By Terry Trucco
The Franklin is one of several hotels that used a Covid closing to renovate. And a much-needed renovation it was. We can’t wait to see what they’ve done and will review the property as soon as possible. In the meantime, here’s our old review. It still applies to the Franklin’s location, room size and history.
At a glance: If boutique hotels are known for small rooms, the Franklin Hotel is the ultimate boutique. Rooms in this chic little bed and breakfast hotel are so tiny there could be a size requirement for guests. But with colors Marie Antoinette would adore and a cozy Left Bank air, this can be an enjoyable place to stay if you like being in a quiet, residential neighborhood and square footage doesn’t matter.
The place is evocative with a tale of two cities vibe. One moment it feels like a small, narrow gauge hotel in Paris. The next it’s London: the tiny ice blue sitting room and smart little breakfast room with skirted tables could be in an English town house, from the gently-worn, pillow-strewn sofa to the fresh flowers.
Unfortunately, the Franklin needs to hit the refresh button — fast. With rooms this small, everything needs to be perfect, and the hotel looked tired, worn and unloved on a recent visit. Worse, a large apartment building is going up next door. If you’re sound phobic, know that construction is allowed by the city on weekdays between 7 a.m. and 6 p.m. and on weekends only in an emergency. But 7 a.m. jackhammers are no one’s idea of a vacation.
Given its location and size (50 rooms), the Franklin at its best is ideal for a quick shopping trip or a romantic weekend — without the kids. I’m a fan, so I hope a spruce up is planned asap.
Rooms: King-bed rooms are almost spacious (for New York), but queen-bed rooms range from small to minuscule. The smallest have queen-size beds but no closets (a full-length mirror hides a compact rod holding hangers and the hotel bathrobe). As for bathrooms, the toilet and stall shower are behind a door but the sink (cute but teeny) is on full view, opposite the bed, as in a classic London bedsit.
Move up a couple of price notches and you get a full-size bathroom with everything behind one door including a tub/shower combo. Regardless of size, rooms come with Deborah Turbeville photographs on the pale blue walls, flat panel TVs, Frette bathrobes and, in keeping with the building’s vintage, crystal chandeliers.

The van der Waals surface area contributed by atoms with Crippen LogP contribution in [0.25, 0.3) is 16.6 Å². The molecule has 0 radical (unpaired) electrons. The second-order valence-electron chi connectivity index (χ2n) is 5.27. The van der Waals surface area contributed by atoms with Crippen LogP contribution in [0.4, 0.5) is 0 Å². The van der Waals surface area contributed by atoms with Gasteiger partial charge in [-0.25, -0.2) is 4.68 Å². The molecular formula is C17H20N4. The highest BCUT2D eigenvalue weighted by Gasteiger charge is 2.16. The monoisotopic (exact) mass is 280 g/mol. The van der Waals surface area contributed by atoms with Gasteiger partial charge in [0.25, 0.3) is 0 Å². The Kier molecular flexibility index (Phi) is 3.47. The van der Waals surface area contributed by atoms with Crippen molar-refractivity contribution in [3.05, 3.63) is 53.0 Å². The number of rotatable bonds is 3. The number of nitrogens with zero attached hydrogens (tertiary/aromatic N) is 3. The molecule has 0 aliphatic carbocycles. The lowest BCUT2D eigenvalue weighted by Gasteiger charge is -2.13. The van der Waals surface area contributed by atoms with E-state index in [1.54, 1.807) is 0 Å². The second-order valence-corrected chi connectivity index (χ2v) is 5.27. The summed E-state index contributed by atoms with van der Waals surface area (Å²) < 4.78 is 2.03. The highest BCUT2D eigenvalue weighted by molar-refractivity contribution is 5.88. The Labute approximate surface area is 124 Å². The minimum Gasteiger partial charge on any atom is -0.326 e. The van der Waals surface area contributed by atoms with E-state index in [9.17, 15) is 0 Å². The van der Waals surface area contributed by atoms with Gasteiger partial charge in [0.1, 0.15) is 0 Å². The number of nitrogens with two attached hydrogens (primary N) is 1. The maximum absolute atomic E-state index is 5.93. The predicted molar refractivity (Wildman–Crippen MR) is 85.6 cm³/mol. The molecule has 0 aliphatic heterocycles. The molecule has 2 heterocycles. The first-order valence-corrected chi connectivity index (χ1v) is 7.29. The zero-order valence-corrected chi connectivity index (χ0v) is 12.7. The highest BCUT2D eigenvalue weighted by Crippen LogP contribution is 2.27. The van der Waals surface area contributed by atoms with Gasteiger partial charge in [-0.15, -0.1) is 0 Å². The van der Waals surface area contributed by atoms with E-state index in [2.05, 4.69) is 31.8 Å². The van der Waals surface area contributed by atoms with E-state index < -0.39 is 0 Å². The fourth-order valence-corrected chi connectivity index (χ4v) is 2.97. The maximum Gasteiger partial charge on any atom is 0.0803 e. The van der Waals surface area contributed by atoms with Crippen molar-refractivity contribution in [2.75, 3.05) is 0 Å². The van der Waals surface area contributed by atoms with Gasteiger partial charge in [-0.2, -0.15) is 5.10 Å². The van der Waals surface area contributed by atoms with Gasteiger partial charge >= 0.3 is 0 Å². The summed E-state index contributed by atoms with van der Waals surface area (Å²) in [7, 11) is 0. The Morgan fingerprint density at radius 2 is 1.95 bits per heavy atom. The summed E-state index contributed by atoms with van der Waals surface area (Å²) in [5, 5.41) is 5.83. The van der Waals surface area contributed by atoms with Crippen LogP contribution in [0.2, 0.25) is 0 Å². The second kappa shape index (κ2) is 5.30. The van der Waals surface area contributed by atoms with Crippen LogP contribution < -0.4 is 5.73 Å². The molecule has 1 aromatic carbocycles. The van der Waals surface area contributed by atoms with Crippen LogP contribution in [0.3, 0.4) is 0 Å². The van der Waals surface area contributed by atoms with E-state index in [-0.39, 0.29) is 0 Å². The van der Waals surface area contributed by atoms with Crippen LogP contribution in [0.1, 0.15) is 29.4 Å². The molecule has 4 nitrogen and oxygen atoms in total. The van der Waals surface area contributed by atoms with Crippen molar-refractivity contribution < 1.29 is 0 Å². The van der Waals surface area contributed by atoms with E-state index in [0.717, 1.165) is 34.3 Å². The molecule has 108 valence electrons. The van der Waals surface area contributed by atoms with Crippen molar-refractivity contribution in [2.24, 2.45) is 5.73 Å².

Food and drink: There’s no restaurant but a buffet of breakfast cheeses, Danish pastry, juice and coffee is served daily in a dining area outfitted with small, round, skirted tables. At 5 pm, wine and cheese are offered; the room fills up fast and sounds like a cocktail party (arrive early as nibbles disappear quickly).
Amenities: Free WiFi. Pets under 30 lbs. are welcome free of charge provided they stay in a kennel-box in your room and don’t wander around the lobby biting ankles. No fitness room, but guests get passes to the New York Sports Club nearby. Complimentary shoe shine.
Surroundings: A boring block (a huge parking garage is next door) in a residential neighborhood but near good stuff including the William Doyle auction house, Museum Mile (the Metropolitan, Guggenheim, Cooper-Hewitt and Jewish museums to name a few) Central Park and, if you don’t mind walking, Barneys, Bloomingdales and the plenteous restaurants and shops the East Side offers. The subway station and bus stops are a block away, and taxis prowl the area religiously.
Back story: The Franklin opened for business as a hotel in 1931 (that vintage neon sign is the real deal). And though it has gone through various incarnations, it has been a hotel ever since. I stayed here for the first time in the early 1990s shortly after a renovation to review it for The New York Times, and though I had the smallest room on offer, I felt like I’d stepped into a Jean Rhys novel, in a good way. A renovation in 2008 bumped the luxury up a notch, if not the square footage. But that was ten years ago, and the hotel is in dire need of attention.
Keep in Mind: Window air conditioners. Most rooms have no views (and curtains should be kept shut). Daily $12 service charge.